Why Are There So Few Low-Cost Railways?

Have you ever wondered why there are so many budget airlines but (almost) no low-cost railways?

low-cost railways

This video shows how budget airlines work. Things are different on rails:

There are fewer opportunities for cross-selling. Airlines have more staff per head for safety reasons, who can then take over at-seat service. On the train, it’s usually the other way round: if the slightest difficulty arises, there is a lack of staff. Seat selection could theoretically be monetised, but because trains are longer, there is a higher chance that even a larger group will find enough seats. Making luggage chargeable would definitely only work on routes with check-in like Eurostar.

On rail, there are fewer opportunities to save on the fleet. Using only one type of train to get discounts and save on staff training is only possible for very small railways. Replacing the fleet often for efficiency reasons and reselling the old vehicles is also not an option because of differences between countries and the much more expensive transport.

Less money can also be saved on train-path price. In most countries these are allocated non-discriminatorily. So there is neither room for negotiation nor the possibility to buy unpopular slots at ridiculous prices.

While low-cost airports charge a fraction of rates, distance is more decisive for the price of the train paths. Sure, Eurostar could save a little if their trains only ran to Stratford instead of St Pancras, but the saving would be much smaller than if easyJet flies to Luton instead of Heathrow. This pricing logic corresponds to the fundamental difference that a train requires physical infrastructure for its entire journey, whereas an aircraft only needs it for take-off and landing.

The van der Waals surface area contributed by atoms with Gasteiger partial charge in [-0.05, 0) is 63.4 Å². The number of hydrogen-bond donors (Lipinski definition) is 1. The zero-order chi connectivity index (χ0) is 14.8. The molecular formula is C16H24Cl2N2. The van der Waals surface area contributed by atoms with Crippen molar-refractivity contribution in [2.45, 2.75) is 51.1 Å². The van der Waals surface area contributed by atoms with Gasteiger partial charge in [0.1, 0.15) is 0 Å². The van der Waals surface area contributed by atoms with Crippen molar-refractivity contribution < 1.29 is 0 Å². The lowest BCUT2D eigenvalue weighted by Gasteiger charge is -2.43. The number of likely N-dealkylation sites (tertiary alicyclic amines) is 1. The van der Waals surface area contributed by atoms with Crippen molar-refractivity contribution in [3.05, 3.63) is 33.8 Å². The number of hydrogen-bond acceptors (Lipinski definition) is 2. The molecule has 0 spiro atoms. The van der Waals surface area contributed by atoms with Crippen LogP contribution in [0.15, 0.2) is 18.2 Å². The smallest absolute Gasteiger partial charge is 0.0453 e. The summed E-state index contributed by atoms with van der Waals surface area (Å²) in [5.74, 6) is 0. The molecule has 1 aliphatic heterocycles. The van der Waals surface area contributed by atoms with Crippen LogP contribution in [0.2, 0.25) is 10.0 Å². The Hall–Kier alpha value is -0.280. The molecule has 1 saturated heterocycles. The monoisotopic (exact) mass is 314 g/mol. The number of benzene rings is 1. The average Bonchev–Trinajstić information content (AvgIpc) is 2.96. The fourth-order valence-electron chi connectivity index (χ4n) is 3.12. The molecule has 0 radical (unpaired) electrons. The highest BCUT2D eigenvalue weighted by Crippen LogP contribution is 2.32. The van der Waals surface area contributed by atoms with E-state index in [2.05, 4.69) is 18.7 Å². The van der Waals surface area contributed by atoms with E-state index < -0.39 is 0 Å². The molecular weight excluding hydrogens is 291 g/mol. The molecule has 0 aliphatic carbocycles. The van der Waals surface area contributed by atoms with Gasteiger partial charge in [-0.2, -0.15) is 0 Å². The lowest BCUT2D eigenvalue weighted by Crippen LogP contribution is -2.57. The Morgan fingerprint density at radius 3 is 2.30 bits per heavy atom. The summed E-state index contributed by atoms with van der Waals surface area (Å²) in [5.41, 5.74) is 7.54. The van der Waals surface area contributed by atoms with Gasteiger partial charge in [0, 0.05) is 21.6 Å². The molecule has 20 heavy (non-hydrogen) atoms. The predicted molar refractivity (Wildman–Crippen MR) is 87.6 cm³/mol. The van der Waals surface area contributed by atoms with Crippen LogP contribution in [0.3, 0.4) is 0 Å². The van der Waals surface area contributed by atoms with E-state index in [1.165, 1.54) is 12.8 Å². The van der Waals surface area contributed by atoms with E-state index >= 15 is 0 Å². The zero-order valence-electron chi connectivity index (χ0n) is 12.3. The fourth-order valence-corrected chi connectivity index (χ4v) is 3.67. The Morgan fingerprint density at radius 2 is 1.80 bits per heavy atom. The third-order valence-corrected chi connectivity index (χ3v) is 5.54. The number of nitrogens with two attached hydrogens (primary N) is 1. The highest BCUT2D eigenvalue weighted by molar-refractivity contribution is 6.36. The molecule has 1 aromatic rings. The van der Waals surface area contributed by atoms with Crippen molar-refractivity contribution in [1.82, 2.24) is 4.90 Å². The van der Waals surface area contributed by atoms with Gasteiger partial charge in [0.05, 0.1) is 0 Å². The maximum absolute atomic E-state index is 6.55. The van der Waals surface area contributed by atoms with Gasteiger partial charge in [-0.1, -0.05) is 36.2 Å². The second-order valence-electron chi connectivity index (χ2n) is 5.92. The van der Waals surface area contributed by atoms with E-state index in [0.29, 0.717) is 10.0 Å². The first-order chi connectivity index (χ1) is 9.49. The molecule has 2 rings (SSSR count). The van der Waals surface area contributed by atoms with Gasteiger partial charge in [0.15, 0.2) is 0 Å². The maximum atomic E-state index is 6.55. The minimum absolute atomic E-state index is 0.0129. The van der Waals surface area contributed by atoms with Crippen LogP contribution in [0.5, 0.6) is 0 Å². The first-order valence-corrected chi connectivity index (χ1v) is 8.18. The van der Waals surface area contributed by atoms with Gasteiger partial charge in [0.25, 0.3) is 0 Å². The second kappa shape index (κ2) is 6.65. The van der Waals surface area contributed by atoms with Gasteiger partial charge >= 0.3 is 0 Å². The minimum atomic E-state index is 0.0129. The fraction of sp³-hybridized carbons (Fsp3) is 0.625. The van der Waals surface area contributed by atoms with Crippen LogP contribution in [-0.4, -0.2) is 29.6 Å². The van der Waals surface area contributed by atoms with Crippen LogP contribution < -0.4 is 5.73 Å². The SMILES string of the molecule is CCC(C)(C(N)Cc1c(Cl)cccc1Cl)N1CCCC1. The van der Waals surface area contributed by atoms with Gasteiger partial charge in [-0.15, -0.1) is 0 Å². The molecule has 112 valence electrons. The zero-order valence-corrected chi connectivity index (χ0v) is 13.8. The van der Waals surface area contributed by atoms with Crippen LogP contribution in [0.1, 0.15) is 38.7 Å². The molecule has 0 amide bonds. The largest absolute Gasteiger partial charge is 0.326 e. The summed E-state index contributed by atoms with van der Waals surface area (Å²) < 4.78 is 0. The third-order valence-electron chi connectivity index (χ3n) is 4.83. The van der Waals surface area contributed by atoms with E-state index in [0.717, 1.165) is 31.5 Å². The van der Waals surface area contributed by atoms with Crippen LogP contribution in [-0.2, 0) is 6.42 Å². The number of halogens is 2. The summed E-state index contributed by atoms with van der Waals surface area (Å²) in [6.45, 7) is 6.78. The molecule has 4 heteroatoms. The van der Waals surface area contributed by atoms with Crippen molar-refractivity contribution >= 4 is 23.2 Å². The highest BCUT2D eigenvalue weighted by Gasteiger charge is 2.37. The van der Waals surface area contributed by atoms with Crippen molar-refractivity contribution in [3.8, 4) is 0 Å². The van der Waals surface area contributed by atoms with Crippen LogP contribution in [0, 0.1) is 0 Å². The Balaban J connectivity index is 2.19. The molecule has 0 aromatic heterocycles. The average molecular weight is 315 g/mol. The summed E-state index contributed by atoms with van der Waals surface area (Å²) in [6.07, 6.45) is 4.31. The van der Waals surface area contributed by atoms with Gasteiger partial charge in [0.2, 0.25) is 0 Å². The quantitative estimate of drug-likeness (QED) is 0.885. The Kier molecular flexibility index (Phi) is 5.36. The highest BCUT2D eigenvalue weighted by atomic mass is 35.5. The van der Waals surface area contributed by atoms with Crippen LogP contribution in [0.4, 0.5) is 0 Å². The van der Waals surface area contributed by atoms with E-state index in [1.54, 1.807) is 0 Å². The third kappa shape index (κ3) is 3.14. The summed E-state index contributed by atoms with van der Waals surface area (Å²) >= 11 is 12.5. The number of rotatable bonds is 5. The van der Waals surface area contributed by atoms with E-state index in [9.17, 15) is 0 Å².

We add one more point:

Paths and slots are not the same thing. Airlines book slots at the departure and destination airports. Ideally, the time in between corresponds to the approximate flight time, but this is not mandatory. Easyjet is known for having longer flight times than its competitors (which additionally improves punctuality statistics). This is possible because airspace is a non-rivalrous good—there can be (almost) an unlimited number of aircraft on the same route at the same time. Rail routes, on the other hand, are rivalrous along their full length—use by one railway precludes simultaneous use by another.

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This article was originally published by RUBI Railtec.

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